Thereafter, on December 9, 2008, Ruben Vasquez, individually, and as administrator of the Estate of Ruben Vasquez, Jr., deceased, and Oralia Vasquez, Joe Jimenez, and Rosa Ward (collectively, “Vasquez”) sued Med Mart alleging, among other claims, that Mr. Vasquez's death was proximately caused by the negligent acts and/or omissions of Med Mart, including: failing to provide adequate oxygen tanks as ordered; failing to respond to requests by Mr. Vasquez's family for an adequate oxygen supply; failing to institute safeguards to insure that patients such as Mr. Vasquez would always have an adequate supply of medical supplies, including oxygen; and failing to provide an adequate oxygen supply as ordered by his treating doctors.

On May 14, 2009, Med Mart filed a motion to dismiss claiming Vasquez failed to serve his 120-day expert report as required by section 74.351(a) of the Texas Civil Practice and Remedies Code. See Tex. Civ. Prac. & Rem.Code Ann. § 74.351(a). Vasquez filed a motion to strike the motion to dismiss and a response to the motion to dismiss claiming that he is not subject to the requirements of section 74.351 because he did not assert a health care liability claim against Med Mart and because Med Mart is not a health care provider. Alternatively, Vasquez argued in the motions that he complied with section 74.351 by filing an autopsy report attached to a Stowers demand letter within the 120-day expert report deadline and that the report was not objected to by Med Mart. The trial court denied the motion to dismiss for failure to file an expert report without making findings of fact or conclusions of law, but orally stated that the evidence did not demonstrate Med Mart to be a health care provider. The trial court's order specifically stated that “[t]he Court makes no ruling on Plaintiff's Motion to Strike Defendant's Motion to Dismiss.”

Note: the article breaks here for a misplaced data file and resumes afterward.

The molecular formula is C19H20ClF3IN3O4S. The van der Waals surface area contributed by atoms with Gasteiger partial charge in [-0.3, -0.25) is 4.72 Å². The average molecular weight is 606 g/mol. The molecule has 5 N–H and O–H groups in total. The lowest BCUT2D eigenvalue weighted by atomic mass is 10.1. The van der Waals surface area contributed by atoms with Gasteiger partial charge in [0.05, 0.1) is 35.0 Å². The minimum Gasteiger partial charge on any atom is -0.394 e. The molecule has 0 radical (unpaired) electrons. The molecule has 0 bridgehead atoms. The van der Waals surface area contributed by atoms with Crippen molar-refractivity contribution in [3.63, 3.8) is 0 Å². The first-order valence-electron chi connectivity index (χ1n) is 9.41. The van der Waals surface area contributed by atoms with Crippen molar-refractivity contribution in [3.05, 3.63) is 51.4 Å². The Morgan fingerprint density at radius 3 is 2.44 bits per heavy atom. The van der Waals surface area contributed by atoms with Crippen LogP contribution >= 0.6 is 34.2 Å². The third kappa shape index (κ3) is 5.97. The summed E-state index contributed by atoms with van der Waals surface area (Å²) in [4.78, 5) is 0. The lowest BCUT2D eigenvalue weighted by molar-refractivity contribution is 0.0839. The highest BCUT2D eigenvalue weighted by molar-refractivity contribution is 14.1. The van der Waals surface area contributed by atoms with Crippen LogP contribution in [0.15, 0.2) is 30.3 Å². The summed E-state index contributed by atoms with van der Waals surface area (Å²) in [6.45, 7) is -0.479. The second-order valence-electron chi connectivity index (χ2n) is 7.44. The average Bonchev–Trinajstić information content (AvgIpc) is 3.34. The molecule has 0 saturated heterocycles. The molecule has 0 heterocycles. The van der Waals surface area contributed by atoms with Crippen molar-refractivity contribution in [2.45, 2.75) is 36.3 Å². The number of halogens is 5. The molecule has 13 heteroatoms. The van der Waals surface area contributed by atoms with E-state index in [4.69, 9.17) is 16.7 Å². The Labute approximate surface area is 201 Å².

Standard of Review and Applicable Law